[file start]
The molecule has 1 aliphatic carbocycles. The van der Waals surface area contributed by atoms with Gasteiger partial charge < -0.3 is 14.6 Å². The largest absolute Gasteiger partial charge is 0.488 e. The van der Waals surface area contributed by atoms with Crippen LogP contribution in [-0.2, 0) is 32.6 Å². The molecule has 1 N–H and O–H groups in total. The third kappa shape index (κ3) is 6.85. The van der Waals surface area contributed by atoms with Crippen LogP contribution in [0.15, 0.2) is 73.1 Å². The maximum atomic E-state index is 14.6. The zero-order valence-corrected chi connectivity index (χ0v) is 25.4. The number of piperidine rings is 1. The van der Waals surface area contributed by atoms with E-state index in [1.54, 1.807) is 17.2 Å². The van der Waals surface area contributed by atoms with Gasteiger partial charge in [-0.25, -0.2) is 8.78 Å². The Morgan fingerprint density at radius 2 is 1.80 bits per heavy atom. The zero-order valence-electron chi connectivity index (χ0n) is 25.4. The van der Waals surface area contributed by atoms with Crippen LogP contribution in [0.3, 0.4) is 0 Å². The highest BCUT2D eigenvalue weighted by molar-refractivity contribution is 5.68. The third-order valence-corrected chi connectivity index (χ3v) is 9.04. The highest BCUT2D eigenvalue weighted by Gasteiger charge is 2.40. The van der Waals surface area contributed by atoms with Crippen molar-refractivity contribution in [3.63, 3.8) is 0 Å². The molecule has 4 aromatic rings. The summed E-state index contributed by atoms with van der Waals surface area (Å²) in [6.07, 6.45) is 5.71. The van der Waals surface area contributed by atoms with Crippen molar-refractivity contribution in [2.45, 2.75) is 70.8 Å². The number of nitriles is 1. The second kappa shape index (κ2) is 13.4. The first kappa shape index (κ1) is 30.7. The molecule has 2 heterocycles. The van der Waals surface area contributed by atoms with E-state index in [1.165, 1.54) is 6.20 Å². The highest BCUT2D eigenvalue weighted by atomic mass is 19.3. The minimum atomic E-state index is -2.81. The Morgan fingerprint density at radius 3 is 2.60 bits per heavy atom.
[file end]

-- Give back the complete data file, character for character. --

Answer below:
The molecule has 1 aliphatic carbocycles. The van der Waals surface area contributed by atoms with Gasteiger partial charge < -0.3 is 14.6 Å². The largest absolute Gasteiger partial charge is 0.488 e. The van der Waals surface area contributed by atoms with Crippen LogP contribution in [-0.2, 0) is 32.6 Å². The molecule has 1 N–H and O–H groups in total. The third kappa shape index (κ3) is 6.85. The van der Waals surface area contributed by atoms with Crippen LogP contribution in [0.15, 0.2) is 73.1 Å². The maximum atomic E-state index is 14.6. The zero-order valence-corrected chi connectivity index (χ0v) is 25.4. The number of piperidine rings is 1. The van der Waals surface area contributed by atoms with E-state index in [1.54, 1.807) is 17.2 Å². The van der Waals surface area contributed by atoms with Gasteiger partial charge in [-0.25, -0.2) is 8.78 Å². The Morgan fingerprint density at radius 2 is 1.80 bits per heavy atom. The zero-order valence-electron chi connectivity index (χ0n) is 25.4. The van der Waals surface area contributed by atoms with Crippen LogP contribution in [0.3, 0.4) is 0 Å². The highest BCUT2D eigenvalue weighted by molar-refractivity contribution is 5.68. The third-order valence-corrected chi connectivity index (χ3v) is 9.04. The highest BCUT2D eigenvalue weighted by Gasteiger charge is 2.40. The van der Waals surface area contributed by atoms with Crippen molar-refractivity contribution in [3.63, 3.8) is 0 Å². The molecule has 4 aromatic rings. The summed E-state index contributed by atoms with van der Waals surface area (Å²) in [6.07, 6.45) is 5.71. The van der Waals surface area contributed by atoms with Crippen molar-refractivity contribution in [2.45, 2.75) is 70.8 Å². The number of nitriles is 1. The second kappa shape index (κ2) is 13.4. The first kappa shape index (κ1) is 30.7. The molecule has 2 heterocycles. The van der Waals surface area contributed by atoms with E-state index in [1.165, 1.54) is 6.20 Å². The highest BCUT2D eigenvalue weighted by atomic mass is 19.3. The minimum atomic E-state index is -2.81. The Morgan fingerprint density at radius 3 is 2.60 bits per heavy atom.